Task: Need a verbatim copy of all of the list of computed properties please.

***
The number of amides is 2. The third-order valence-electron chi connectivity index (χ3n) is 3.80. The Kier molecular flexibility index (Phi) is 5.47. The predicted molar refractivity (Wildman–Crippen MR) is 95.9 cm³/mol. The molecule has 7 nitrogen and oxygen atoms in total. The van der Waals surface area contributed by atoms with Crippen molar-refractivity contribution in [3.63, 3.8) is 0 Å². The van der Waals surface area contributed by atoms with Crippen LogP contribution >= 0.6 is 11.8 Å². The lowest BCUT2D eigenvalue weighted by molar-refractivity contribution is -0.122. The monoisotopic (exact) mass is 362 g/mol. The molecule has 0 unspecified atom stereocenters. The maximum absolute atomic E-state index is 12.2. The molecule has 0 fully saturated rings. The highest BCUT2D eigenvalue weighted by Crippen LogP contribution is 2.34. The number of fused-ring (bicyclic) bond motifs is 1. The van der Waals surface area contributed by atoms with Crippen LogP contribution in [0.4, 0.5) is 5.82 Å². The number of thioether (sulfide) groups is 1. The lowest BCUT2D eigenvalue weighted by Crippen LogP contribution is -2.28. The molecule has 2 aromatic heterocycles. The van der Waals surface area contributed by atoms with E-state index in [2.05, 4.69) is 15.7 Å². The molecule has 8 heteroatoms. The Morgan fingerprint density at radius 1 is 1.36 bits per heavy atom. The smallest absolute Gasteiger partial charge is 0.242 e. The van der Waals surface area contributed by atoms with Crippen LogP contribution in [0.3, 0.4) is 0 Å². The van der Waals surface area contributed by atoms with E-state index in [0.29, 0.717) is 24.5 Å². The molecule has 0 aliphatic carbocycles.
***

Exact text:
The number of amides is 2. The third-order valence-electron chi connectivity index (χ3n) is 3.80. The Kier molecular flexibility index (Phi) is 5.47. The predicted molar refractivity (Wildman–Crippen MR) is 95.9 cm³/mol. The molecule has 7 nitrogen and oxygen atoms in total. The van der Waals surface area contributed by atoms with Crippen molar-refractivity contribution in [3.63, 3.8) is 0 Å². The van der Waals surface area contributed by atoms with Crippen LogP contribution >= 0.6 is 11.8 Å². The lowest BCUT2D eigenvalue weighted by molar-refractivity contribution is -0.122. The monoisotopic (exact) mass is 362 g/mol. The molecule has 0 unspecified atom stereocenters. The maximum absolute atomic E-state index is 12.2. The molecule has 0 fully saturated rings. The highest BCUT2D eigenvalue weighted by Crippen LogP contribution is 2.34. The number of fused-ring (bicyclic) bond motifs is 1. The van der Waals surface area contributed by atoms with Crippen LogP contribution in [0.4, 0.5) is 5.82 Å². The number of thioether (sulfide) groups is 1. The lowest BCUT2D eigenvalue weighted by Crippen LogP contribution is -2.28. The molecule has 2 aromatic heterocycles. The van der Waals surface area contributed by atoms with E-state index in [2.05, 4.69) is 15.7 Å². The molecule has 8 heteroatoms. The Morgan fingerprint density at radius 1 is 1.36 bits per heavy atom. The smallest absolute Gasteiger partial charge is 0.242 e. The van der Waals surface area contributed by atoms with Crippen LogP contribution in [0.3, 0.4) is 0 Å². The van der Waals surface area contributed by atoms with E-state index in [0.29, 0.717) is 24.5 Å². The molecule has 0 aliphatic carbocycles.